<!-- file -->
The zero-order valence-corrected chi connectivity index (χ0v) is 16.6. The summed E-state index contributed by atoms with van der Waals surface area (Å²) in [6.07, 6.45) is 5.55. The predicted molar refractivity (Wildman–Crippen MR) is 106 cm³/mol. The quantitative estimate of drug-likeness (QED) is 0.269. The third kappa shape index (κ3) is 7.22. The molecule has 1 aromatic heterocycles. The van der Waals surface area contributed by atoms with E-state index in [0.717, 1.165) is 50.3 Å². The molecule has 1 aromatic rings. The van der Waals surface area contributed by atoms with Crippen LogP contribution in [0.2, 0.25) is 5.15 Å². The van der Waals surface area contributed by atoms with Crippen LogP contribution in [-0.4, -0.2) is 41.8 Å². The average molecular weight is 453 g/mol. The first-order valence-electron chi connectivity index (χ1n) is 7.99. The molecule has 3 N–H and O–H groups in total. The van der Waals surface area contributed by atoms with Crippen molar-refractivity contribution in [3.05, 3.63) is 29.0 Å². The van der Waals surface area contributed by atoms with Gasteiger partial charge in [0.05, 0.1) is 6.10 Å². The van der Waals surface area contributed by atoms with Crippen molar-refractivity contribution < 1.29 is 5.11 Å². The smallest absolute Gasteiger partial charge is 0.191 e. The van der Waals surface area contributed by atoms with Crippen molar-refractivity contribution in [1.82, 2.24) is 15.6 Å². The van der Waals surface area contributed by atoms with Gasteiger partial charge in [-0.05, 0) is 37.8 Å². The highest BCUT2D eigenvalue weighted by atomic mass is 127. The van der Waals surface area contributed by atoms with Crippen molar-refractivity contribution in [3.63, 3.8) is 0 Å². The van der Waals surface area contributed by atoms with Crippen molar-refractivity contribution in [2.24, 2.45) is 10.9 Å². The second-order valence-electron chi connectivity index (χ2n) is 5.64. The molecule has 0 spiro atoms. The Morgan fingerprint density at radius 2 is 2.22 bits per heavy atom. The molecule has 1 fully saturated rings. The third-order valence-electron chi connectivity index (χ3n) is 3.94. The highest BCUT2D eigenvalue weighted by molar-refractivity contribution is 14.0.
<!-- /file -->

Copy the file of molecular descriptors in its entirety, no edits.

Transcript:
The zero-order valence-corrected chi connectivity index (χ0v) is 16.6. The summed E-state index contributed by atoms with van der Waals surface area (Å²) in [6.07, 6.45) is 5.55. The predicted molar refractivity (Wildman–Crippen MR) is 106 cm³/mol. The quantitative estimate of drug-likeness (QED) is 0.269. The third kappa shape index (κ3) is 7.22. The molecule has 1 aromatic heterocycles. The van der Waals surface area contributed by atoms with E-state index in [0.717, 1.165) is 50.3 Å². The molecule has 1 aromatic rings. The van der Waals surface area contributed by atoms with Crippen LogP contribution in [0.2, 0.25) is 5.15 Å². The van der Waals surface area contributed by atoms with Crippen LogP contribution in [-0.4, -0.2) is 41.8 Å². The average molecular weight is 453 g/mol. The first-order valence-electron chi connectivity index (χ1n) is 7.99. The molecule has 3 N–H and O–H groups in total. The van der Waals surface area contributed by atoms with Crippen molar-refractivity contribution in [3.05, 3.63) is 29.0 Å². The van der Waals surface area contributed by atoms with Gasteiger partial charge in [0.05, 0.1) is 6.10 Å². The van der Waals surface area contributed by atoms with Crippen molar-refractivity contribution < 1.29 is 5.11 Å². The smallest absolute Gasteiger partial charge is 0.191 e. The van der Waals surface area contributed by atoms with Crippen molar-refractivity contribution in [1.82, 2.24) is 15.6 Å². The van der Waals surface area contributed by atoms with Gasteiger partial charge in [-0.05, 0) is 37.8 Å². The highest BCUT2D eigenvalue weighted by atomic mass is 127. The van der Waals surface area contributed by atoms with Crippen molar-refractivity contribution in [3.63, 3.8) is 0 Å². The van der Waals surface area contributed by atoms with Crippen molar-refractivity contribution in [2.24, 2.45) is 10.9 Å². The second-order valence-electron chi connectivity index (χ2n) is 5.64. The molecule has 0 spiro atoms. The Morgan fingerprint density at radius 2 is 2.22 bits per heavy atom. The molecule has 1 fully saturated rings. The third-order valence-electron chi connectivity index (χ3n) is 3.94. The highest BCUT2D eigenvalue weighted by molar-refractivity contribution is 14.0.